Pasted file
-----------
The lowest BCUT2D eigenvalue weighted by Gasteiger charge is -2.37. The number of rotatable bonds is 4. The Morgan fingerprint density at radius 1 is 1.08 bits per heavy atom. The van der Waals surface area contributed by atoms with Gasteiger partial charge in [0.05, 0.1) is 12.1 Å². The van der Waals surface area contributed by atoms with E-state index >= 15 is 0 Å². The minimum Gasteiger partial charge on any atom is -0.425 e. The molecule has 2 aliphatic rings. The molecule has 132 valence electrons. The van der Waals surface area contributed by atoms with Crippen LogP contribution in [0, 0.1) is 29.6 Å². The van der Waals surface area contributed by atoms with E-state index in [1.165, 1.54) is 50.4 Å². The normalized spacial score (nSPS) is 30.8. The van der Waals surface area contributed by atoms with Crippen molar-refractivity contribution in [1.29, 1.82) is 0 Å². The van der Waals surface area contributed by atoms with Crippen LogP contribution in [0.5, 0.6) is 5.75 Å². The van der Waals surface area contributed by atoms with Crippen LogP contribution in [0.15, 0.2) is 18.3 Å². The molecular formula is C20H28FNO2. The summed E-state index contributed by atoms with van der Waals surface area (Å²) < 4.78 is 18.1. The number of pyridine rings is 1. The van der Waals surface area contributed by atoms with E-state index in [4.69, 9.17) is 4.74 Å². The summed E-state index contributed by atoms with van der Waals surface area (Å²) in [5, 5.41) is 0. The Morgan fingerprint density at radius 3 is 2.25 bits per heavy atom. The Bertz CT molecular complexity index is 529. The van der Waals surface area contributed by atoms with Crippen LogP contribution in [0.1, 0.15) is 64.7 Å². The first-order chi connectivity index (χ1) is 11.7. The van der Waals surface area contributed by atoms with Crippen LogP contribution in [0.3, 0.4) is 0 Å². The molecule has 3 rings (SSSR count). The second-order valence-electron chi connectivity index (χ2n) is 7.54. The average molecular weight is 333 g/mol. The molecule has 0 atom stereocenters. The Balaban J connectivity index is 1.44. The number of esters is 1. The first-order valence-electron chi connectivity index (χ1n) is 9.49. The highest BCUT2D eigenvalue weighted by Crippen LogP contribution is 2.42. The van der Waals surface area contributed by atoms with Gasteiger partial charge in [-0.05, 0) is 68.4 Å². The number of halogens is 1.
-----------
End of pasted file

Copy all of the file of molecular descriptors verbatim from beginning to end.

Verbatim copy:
The lowest BCUT2D eigenvalue weighted by Gasteiger charge is -2.37. The number of rotatable bonds is 4. The Morgan fingerprint density at radius 1 is 1.08 bits per heavy atom. The van der Waals surface area contributed by atoms with Gasteiger partial charge in [0.05, 0.1) is 12.1 Å². The van der Waals surface area contributed by atoms with E-state index >= 15 is 0 Å². The minimum Gasteiger partial charge on any atom is -0.425 e. The molecule has 2 aliphatic rings. The molecule has 132 valence electrons. The van der Waals surface area contributed by atoms with Crippen LogP contribution in [0, 0.1) is 29.6 Å². The van der Waals surface area contributed by atoms with E-state index in [1.165, 1.54) is 50.4 Å². The normalized spacial score (nSPS) is 30.8. The van der Waals surface area contributed by atoms with Crippen molar-refractivity contribution in [1.29, 1.82) is 0 Å². The van der Waals surface area contributed by atoms with Crippen LogP contribution in [0.5, 0.6) is 5.75 Å². The van der Waals surface area contributed by atoms with Crippen LogP contribution in [0.15, 0.2) is 18.3 Å². The molecular formula is C20H28FNO2. The summed E-state index contributed by atoms with van der Waals surface area (Å²) < 4.78 is 18.1. The number of pyridine rings is 1. The van der Waals surface area contributed by atoms with E-state index in [4.69, 9.17) is 4.74 Å². The summed E-state index contributed by atoms with van der Waals surface area (Å²) in [5, 5.41) is 0. The Morgan fingerprint density at radius 3 is 2.25 bits per heavy atom. The Bertz CT molecular complexity index is 529. The van der Waals surface area contributed by atoms with Crippen LogP contribution in [0.1, 0.15) is 64.7 Å². The first-order chi connectivity index (χ1) is 11.7. The van der Waals surface area contributed by atoms with Crippen LogP contribution in [0.3, 0.4) is 0 Å². The molecule has 3 rings (SSSR count). The second-order valence-electron chi connectivity index (χ2n) is 7.54. The average molecular weight is 333 g/mol. The molecule has 0 atom stereocenters. The Balaban J connectivity index is 1.44. The number of esters is 1. The first-order valence-electron chi connectivity index (χ1n) is 9.49. The highest BCUT2D eigenvalue weighted by Crippen LogP contribution is 2.42. The van der Waals surface area contributed by atoms with Gasteiger partial charge in [-0.05, 0) is 68.4 Å². The number of halogens is 1.